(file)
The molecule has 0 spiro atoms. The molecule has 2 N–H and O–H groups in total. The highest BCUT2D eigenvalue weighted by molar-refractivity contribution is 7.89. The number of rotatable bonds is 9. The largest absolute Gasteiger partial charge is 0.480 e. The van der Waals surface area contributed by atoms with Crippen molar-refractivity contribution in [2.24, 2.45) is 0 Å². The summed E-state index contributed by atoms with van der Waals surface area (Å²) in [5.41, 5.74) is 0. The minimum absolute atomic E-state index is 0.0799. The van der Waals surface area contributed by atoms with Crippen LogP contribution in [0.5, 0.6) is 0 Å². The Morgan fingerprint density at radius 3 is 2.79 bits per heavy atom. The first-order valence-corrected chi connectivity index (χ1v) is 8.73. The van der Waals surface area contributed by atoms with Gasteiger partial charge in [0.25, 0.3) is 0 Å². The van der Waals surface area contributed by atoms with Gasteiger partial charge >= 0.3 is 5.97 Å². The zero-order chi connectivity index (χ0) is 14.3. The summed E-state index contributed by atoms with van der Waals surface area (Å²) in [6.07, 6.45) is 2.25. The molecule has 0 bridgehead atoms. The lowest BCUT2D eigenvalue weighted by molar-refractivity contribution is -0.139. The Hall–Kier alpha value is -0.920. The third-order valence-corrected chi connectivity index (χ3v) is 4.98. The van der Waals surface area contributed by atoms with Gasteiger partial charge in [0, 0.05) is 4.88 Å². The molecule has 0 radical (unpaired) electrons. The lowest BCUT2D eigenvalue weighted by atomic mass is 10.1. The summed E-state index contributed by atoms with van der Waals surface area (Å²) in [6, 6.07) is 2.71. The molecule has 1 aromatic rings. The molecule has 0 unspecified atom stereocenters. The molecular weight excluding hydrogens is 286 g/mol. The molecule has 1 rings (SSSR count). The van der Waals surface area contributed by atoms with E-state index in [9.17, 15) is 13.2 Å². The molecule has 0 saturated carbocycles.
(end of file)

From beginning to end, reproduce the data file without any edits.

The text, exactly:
The molecule has 0 spiro atoms. The molecule has 2 N–H and O–H groups in total. The highest BCUT2D eigenvalue weighted by molar-refractivity contribution is 7.89. The number of rotatable bonds is 9. The largest absolute Gasteiger partial charge is 0.480 e. The van der Waals surface area contributed by atoms with Crippen molar-refractivity contribution in [2.24, 2.45) is 0 Å². The summed E-state index contributed by atoms with van der Waals surface area (Å²) in [5.41, 5.74) is 0. The minimum absolute atomic E-state index is 0.0799. The van der Waals surface area contributed by atoms with Crippen LogP contribution in [0.5, 0.6) is 0 Å². The Morgan fingerprint density at radius 3 is 2.79 bits per heavy atom. The first-order valence-corrected chi connectivity index (χ1v) is 8.73. The van der Waals surface area contributed by atoms with Gasteiger partial charge in [0.25, 0.3) is 0 Å². The van der Waals surface area contributed by atoms with Gasteiger partial charge >= 0.3 is 5.97 Å². The zero-order chi connectivity index (χ0) is 14.3. The summed E-state index contributed by atoms with van der Waals surface area (Å²) in [6.07, 6.45) is 2.25. The molecule has 0 bridgehead atoms. The lowest BCUT2D eigenvalue weighted by molar-refractivity contribution is -0.139. The Hall–Kier alpha value is -0.920. The third-order valence-corrected chi connectivity index (χ3v) is 4.98. The van der Waals surface area contributed by atoms with Gasteiger partial charge in [0, 0.05) is 4.88 Å². The molecule has 0 radical (unpaired) electrons. The lowest BCUT2D eigenvalue weighted by atomic mass is 10.1. The summed E-state index contributed by atoms with van der Waals surface area (Å²) in [6, 6.07) is 2.71. The molecule has 1 aromatic rings. The molecule has 0 unspecified atom stereocenters. The molecular weight excluding hydrogens is 286 g/mol. The molecule has 1 rings (SSSR count). The van der Waals surface area contributed by atoms with E-state index in [9.17, 15) is 13.2 Å². The molecule has 0 saturated carbocycles.